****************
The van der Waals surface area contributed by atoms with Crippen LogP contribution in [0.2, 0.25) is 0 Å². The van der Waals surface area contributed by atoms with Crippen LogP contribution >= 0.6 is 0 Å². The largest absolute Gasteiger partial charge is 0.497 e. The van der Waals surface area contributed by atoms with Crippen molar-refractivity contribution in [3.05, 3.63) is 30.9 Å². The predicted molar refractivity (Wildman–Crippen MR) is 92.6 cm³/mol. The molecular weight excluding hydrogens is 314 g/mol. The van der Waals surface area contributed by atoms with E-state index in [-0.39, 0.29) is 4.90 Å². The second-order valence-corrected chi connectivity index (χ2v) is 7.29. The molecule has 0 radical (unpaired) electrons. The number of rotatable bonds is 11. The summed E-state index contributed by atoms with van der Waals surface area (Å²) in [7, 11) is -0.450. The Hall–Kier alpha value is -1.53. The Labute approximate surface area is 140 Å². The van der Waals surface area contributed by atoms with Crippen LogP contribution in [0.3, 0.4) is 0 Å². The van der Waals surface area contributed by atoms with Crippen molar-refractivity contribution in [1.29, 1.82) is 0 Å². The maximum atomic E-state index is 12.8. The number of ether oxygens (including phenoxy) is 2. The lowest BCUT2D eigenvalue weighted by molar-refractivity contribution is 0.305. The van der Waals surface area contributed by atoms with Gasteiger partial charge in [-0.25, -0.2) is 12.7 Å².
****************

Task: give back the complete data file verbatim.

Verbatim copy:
The van der Waals surface area contributed by atoms with Crippen LogP contribution in [0.2, 0.25) is 0 Å². The van der Waals surface area contributed by atoms with Crippen LogP contribution >= 0.6 is 0 Å². The largest absolute Gasteiger partial charge is 0.497 e. The van der Waals surface area contributed by atoms with Crippen molar-refractivity contribution in [3.05, 3.63) is 30.9 Å². The predicted molar refractivity (Wildman–Crippen MR) is 92.6 cm³/mol. The molecular weight excluding hydrogens is 314 g/mol. The van der Waals surface area contributed by atoms with E-state index in [-0.39, 0.29) is 4.90 Å². The second-order valence-corrected chi connectivity index (χ2v) is 7.29. The molecule has 0 radical (unpaired) electrons. The number of rotatable bonds is 11. The summed E-state index contributed by atoms with van der Waals surface area (Å²) in [7, 11) is -0.450. The Hall–Kier alpha value is -1.53. The Labute approximate surface area is 140 Å². The van der Waals surface area contributed by atoms with Crippen LogP contribution in [0.3, 0.4) is 0 Å². The van der Waals surface area contributed by atoms with Crippen molar-refractivity contribution in [1.29, 1.82) is 0 Å². The maximum atomic E-state index is 12.8. The number of ether oxygens (including phenoxy) is 2. The lowest BCUT2D eigenvalue weighted by molar-refractivity contribution is 0.305. The van der Waals surface area contributed by atoms with Gasteiger partial charge in [-0.25, -0.2) is 12.7 Å².